Internet telephony service provider

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An Internet telephony service provider (ITSP) offers digital telecommunications services based on Voice over Internet Protocol (VoIP) that are provisioned via the Internet.

ITSPs provide services to end-users directly or as whole-sale suppliers to other ITSPs.

ITSPs use a variety of signaling and multimedia protocols, including the Session Initiation Protocol (SIP), the Media Gateway Control Protocol (MGCP), Megaco, and the H.323 protocol. H.323 is one of the earliest VoIP protocols, but its use is declining and it is rarely used for consumer products.[1]

Retail customers of an ITSP may use traditional analog telephone sets attached to an analog telephony adapter (ATA) to connect to the service provider's network via a local area network, they may use an IP phone, or they may connect a private branch exchange (PBX) system to the service via media gateways.

ITSPs are also known as VSP (Voice Service Provider) or simply VoIP Providers.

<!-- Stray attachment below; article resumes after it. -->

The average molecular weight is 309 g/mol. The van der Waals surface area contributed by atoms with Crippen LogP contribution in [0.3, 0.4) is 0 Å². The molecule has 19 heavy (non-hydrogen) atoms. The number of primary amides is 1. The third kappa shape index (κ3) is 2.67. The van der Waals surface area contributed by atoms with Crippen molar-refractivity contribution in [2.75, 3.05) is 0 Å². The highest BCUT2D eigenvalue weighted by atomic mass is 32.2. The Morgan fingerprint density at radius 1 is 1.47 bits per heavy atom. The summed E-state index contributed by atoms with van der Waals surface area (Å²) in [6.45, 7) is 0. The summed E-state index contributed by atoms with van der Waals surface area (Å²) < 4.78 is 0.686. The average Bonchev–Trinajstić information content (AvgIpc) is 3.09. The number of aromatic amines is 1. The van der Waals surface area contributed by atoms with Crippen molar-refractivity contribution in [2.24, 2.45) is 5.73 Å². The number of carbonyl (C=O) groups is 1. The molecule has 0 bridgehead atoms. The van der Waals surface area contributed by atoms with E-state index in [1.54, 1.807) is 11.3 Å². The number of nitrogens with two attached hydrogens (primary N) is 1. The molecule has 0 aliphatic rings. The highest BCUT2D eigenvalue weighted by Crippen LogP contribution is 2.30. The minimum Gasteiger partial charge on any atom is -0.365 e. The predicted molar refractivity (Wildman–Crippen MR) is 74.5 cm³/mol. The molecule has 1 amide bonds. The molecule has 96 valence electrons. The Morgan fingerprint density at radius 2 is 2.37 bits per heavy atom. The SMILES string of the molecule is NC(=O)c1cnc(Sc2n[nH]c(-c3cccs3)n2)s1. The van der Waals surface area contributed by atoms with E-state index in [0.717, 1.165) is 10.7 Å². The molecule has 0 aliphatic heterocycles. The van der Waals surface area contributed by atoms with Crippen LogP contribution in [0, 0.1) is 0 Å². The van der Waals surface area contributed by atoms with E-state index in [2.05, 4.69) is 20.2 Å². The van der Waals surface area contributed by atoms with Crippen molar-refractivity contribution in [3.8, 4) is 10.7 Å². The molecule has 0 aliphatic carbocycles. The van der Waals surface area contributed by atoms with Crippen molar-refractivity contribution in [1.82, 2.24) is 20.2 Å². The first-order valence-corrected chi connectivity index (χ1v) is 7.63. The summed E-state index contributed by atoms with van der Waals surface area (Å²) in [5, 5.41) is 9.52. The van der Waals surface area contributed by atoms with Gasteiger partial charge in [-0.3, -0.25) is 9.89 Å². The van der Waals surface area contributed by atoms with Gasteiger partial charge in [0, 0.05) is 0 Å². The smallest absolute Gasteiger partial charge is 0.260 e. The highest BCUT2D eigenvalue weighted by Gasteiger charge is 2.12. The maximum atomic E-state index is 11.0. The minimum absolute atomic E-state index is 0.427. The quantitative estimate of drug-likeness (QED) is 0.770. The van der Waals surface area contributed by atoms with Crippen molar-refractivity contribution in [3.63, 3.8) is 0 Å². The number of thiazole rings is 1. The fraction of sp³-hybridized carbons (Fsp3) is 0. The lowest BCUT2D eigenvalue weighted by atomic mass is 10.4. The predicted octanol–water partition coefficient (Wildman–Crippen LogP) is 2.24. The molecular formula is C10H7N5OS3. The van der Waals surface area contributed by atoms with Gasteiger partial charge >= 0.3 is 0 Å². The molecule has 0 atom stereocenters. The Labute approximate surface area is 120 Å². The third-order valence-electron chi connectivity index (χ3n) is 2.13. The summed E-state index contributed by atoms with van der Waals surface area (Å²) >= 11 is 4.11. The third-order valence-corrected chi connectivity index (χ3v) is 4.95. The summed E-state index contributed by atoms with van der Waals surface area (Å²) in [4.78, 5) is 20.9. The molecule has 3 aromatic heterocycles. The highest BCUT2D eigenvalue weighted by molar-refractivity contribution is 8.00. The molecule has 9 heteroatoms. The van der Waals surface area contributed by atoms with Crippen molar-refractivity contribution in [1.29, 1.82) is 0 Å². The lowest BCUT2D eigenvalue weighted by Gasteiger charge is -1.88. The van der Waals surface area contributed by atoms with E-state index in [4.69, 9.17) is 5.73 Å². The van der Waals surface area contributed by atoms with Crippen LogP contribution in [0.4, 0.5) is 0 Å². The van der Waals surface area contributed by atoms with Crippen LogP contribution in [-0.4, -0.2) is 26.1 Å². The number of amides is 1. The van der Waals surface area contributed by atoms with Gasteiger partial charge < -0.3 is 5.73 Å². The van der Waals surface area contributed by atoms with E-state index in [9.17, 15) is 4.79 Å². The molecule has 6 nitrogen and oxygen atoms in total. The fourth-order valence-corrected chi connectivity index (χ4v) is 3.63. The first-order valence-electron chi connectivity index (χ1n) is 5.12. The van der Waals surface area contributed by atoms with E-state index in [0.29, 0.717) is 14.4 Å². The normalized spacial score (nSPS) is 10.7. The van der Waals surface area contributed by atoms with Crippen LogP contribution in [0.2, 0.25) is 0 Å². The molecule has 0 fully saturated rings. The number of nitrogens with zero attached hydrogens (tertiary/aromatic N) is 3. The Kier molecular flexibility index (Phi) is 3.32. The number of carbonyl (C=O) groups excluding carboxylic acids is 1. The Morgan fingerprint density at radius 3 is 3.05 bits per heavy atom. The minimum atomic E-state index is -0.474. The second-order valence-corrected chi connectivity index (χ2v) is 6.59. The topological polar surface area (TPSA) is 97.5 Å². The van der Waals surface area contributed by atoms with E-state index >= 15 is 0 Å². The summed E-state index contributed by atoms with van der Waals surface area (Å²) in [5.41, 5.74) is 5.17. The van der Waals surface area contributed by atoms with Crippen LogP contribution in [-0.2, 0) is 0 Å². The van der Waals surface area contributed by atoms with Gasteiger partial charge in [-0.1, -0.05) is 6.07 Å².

In the United States, net2Phone began offering consumer VoIP service in 1995.[2] Other notable ITSPs in US and Canada are PingTone Communications, xconnect and Alliance Callback.

Usually, ITSP source for route terminations to different parts of the globe from multiple VoIP providers. ITSP customers can then indirectly choose which VoIP providers they would like to use for their VoIP calls. The ITSP customers do this by specifying the maximum price they are willing to pay per minute for the call and the lowest quality they are willing to tolerate. The ITSP routing software will then search for the wholesale VoIP providers who meet the customers' specification and attempt to route the customer call over the VoIP providers starting with the one with the lowest price. Prices to different part of the world depend on several factors. For example, if the call is going over a white route or a black route, wholesaler's margin, the countries regulation to name a few.

Before 2003, many VoIP services required customers to make and receive phone calls through a personal computer. This is not the case any more though as the smartphone has provided a more natural platform.

See also[edit]


  1. ^ Southeren, Craig (January 2005). "Keynote speech, Free Software/Open Source Telephony Summit". Retrieved 2009-01-23. 
  2. ^ "Timeline". Retrieved 2008-09-25. November 1995 Announces Plans to Release First PC-to-Phone Technology